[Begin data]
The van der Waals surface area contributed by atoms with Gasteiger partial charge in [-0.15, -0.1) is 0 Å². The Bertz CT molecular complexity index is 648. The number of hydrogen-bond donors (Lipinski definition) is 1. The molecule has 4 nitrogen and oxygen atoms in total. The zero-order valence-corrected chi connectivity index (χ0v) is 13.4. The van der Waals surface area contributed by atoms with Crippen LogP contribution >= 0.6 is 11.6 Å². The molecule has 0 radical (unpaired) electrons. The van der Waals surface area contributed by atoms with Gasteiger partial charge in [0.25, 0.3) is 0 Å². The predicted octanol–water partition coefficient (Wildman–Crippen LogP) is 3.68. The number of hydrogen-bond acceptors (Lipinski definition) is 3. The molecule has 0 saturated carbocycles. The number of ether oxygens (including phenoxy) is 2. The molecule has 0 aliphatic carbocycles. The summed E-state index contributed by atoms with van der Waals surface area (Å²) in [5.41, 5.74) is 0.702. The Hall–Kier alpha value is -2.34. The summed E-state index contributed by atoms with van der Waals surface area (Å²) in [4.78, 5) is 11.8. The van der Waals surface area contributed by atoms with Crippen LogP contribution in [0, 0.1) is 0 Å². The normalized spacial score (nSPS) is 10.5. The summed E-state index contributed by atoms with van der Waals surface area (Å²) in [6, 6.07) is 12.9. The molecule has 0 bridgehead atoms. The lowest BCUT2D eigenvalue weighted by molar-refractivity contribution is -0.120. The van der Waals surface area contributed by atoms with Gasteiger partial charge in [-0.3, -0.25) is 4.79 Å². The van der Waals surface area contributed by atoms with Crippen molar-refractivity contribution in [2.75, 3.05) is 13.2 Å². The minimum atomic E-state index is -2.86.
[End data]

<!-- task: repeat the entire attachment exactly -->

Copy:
The van der Waals surface area contributed by atoms with Gasteiger partial charge in [-0.15, -0.1) is 0 Å². The Bertz CT molecular complexity index is 648. The number of hydrogen-bond donors (Lipinski definition) is 1. The molecule has 4 nitrogen and oxygen atoms in total. The zero-order valence-corrected chi connectivity index (χ0v) is 13.4. The van der Waals surface area contributed by atoms with Crippen LogP contribution >= 0.6 is 11.6 Å². The molecule has 0 radical (unpaired) electrons. The van der Waals surface area contributed by atoms with Gasteiger partial charge in [0.25, 0.3) is 0 Å². The predicted octanol–water partition coefficient (Wildman–Crippen LogP) is 3.68. The number of hydrogen-bond acceptors (Lipinski definition) is 3. The molecule has 0 saturated carbocycles. The number of ether oxygens (including phenoxy) is 2. The molecule has 0 aliphatic carbocycles. The summed E-state index contributed by atoms with van der Waals surface area (Å²) in [5.41, 5.74) is 0.702. The Hall–Kier alpha value is -2.34. The summed E-state index contributed by atoms with van der Waals surface area (Å²) in [4.78, 5) is 11.8. The van der Waals surface area contributed by atoms with Crippen LogP contribution in [0, 0.1) is 0 Å². The normalized spacial score (nSPS) is 10.5. The summed E-state index contributed by atoms with van der Waals surface area (Å²) in [6, 6.07) is 12.9. The molecule has 0 bridgehead atoms. The lowest BCUT2D eigenvalue weighted by molar-refractivity contribution is -0.120. The van der Waals surface area contributed by atoms with Gasteiger partial charge in [-0.3, -0.25) is 4.79 Å². The van der Waals surface area contributed by atoms with Crippen molar-refractivity contribution in [2.75, 3.05) is 13.2 Å². The minimum atomic E-state index is -2.86.